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Bleak House.
Snipers' nest tower is visible above the roof.

Bleak House: Confederate Shrine

Field review by the editors.

Knoxville, Tennessee

Bleak House was built in 1858 as the plantation home of newlyweds Robert and Lousia Armstrong. They loved parties and Charles Dickens, and named their residence Bleak House -- the title of a Dickens novel -- as a joke.

Bleak House.
Shrapnel hole in the wall, preserved for posterity.

It wasn't so funny five years later when Bleak House was commandeered as headquarters for the Confederate Army during the Siege of Knoxville. Rebel snipers picked off Union troops -- including a general -- from the house tower, and the Union responded with an artillery shell into Bleak House. The explosion killed three snipers, splattered a lot of blood, and left a shrapnel hole in the front parlor. An unknown hand drew pencil portraits of the three dead men in the tower, and the Armstrongs left the artwork, the parlor hole, and the bloodstains, for posterity.

The United Daughters of the Confederacy bought Bleak House in 1959 and turned it into a Confederate shrine. Its outdoor gardens are now a popular spot for wedding photographers, although they probably avoid the tombstone of hanged Private Dodd in the front entrance flower bed.

Bleak House.
Unknown artist drew these portraits with the message, "Men that were shot up here."

A visit to Bleak House is an odd mix of historic furniture, Lost Cause ideology, Antebellum gowns, and the bullet holes and bloodstains. While our tour guide pointed out the pink marble mantle and the chandeliers from Venice, he also told us that "all the Southern generals were against slavery" and that the Civil War was in fact The War of Northern Aggression. "A Civil War is when we say, 'We want what you got.' We didn't want what you got. We wanted to be left alone."

Oil portraits of Confederate heroes dominate the walls, and make you wonder what the fun-loving Armstrongs would have thought of their home's 21st century decor. A painting of an elegant woman caught our attention: was it Lousia Armstrong? No, it was Confederate spy Belle Boyd, ennobled in the South for shooting dead a Yankee soldier who had threatened her mom. "She would wine and dine the Union officers and they would divulge their plans," our guide told us. "And then she'd get on her horse that night and ride down to Stonewall Jackson and tell him what was going on."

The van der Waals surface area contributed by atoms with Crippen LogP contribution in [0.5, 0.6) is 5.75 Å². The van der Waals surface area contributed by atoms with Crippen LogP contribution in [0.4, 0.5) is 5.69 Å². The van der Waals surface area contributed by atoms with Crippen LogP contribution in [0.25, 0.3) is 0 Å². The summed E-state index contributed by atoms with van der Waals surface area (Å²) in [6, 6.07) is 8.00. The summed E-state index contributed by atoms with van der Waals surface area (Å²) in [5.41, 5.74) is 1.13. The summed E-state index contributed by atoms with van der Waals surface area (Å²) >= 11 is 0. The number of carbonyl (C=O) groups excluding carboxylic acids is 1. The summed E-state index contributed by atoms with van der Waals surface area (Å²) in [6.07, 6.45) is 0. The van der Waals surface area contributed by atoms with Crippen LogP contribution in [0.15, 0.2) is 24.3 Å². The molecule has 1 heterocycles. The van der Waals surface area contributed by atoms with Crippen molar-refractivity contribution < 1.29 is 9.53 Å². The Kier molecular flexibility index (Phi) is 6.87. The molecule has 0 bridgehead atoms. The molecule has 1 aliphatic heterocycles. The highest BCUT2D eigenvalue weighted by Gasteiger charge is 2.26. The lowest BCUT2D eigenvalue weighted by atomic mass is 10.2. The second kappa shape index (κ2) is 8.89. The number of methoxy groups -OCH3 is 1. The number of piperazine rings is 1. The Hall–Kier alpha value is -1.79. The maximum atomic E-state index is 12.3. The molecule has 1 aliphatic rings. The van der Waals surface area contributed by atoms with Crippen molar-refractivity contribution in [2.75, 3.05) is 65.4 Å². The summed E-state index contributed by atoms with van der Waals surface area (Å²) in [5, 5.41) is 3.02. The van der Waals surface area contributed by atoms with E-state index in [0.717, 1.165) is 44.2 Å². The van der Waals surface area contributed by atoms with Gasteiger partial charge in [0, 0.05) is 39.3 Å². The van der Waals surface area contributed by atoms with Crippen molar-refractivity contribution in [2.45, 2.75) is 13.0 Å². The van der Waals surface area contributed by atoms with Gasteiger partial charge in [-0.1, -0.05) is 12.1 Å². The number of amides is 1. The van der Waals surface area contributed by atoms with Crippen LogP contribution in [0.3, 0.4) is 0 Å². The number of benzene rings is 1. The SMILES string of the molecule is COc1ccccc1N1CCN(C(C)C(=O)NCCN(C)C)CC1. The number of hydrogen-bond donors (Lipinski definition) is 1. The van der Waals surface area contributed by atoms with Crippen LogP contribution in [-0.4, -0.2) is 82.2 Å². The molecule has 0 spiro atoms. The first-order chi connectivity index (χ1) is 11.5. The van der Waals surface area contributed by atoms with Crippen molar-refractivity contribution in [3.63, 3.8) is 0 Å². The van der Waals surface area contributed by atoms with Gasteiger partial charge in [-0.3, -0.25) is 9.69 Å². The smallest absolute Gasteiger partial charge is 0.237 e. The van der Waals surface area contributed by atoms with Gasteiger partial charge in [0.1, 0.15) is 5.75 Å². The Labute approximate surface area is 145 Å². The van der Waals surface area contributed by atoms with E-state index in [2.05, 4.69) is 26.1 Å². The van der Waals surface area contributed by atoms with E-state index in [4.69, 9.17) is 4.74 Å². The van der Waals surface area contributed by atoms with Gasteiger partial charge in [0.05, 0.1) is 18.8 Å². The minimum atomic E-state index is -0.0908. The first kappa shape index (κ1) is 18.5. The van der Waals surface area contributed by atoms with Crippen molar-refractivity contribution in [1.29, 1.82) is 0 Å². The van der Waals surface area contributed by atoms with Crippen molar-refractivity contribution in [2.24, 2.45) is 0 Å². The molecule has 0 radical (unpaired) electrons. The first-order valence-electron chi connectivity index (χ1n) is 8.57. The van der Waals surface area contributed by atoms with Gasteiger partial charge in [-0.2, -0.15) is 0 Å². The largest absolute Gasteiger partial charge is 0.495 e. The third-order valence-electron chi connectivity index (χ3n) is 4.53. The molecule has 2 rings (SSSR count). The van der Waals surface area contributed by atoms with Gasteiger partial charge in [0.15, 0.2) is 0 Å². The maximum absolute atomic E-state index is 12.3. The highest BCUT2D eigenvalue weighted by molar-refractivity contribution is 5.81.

Bleak House.
Southern Belle wears a leafy crown.

Lousia Armstrong does have one memorable exhibit in her own home; a large bullet hole in the staircase, fired by a Confederate sentry to warn her to stay upstairs. Visitors are encouraged to stick a finger in the hole and feel the ancient bullet, a rare thrill (The more famous Civil War bullet hole of Jennie Wade, for example, is just a hole).

Historical exhibits at Bleak House consist of rusty weapons and artifacts -- such as a button from the death coat of The Boy Martyr of the Confederacy -- and quirky Lost Cause souvenirs, a predecessor to sports memorabilia and fantasy collectibles. It was evidently a huge industry, churning out ready-made mementoes for the unrepentant Confederate home: inspirational posters, dolls, ribbons, clocks, badges, buttons. We wanted to try playing the "Loyalty to the Truth of Confederate History" card game, but it looked too fragile to touch.

Bleak House.
Portraits of Mary and Robert E. Lee in the front parlor.

Personal tributes on display abound: a woman's needlepoint version of the Confederate battle flag, a walking cane of welded Civil War bullets made by a disabled veteran, a Confederate Medal of Honor awarded to local Rebel Jack Keeling, "in defense of his homeland and its noble ideals." Our guide told us that Jack single-handedly repulsed an attack by Union loyalists on a railroad bridge -- literally single-handedly, since they chopped off one of his hands during the battle.

The awkward truth about Bleak House is that the Siege of Knoxville "was a slaughter," our guide confessed -- one of the most lopsided Federal victories of the entire war. Despite its Confederate bravado, Bleak House has always been a small Rebel island in mostly pro-Union Knoxville. Its relics are aging, and its contemporary caretakers, although defiant, seem to have at least accepted that cessation was not a very good idea.

"It ended up the way it should've been," our guide conceded. "One nation undivided."

Bleak House: Confederate Shrine

Historic Bleak House and Confederate Memorial Hall

3148 Kingston Pike SW, Knoxville, TN
1-40 East. Exit 383 (Papermill Drive). The exit will curve right, continue straight off of the exit through the red light at Papermill onto Northshore Drive. Turn left onto Kingston Pike. Travel about 2.5 miles. After going through the Cherokee Boulevard traffic light and passing the caution light, the Bleak House is located on the right side of the road just past Calvary Baptist Church.
W-F 1-4 or by appt. (Call to verify) Local health policies may affect hours and access.
Adults $10.
RA Rates:
Worth a Detour
Save to My Sights

Nearby Offbeat Places

Ephraim Dodd, Rebel MartyrEphraim Dodd, Rebel Martyr, Knoxville, TN - < 1 mi.
The TorchbearerThe Torchbearer, Knoxville, TN - 2 mi.
"Shake, Buddy!" Civil War Monument, Knoxville, TN - 2 mi.
In the region:
Giant Car Parts Pizza Guy, Pigeon Forge, TN - 24 mi.

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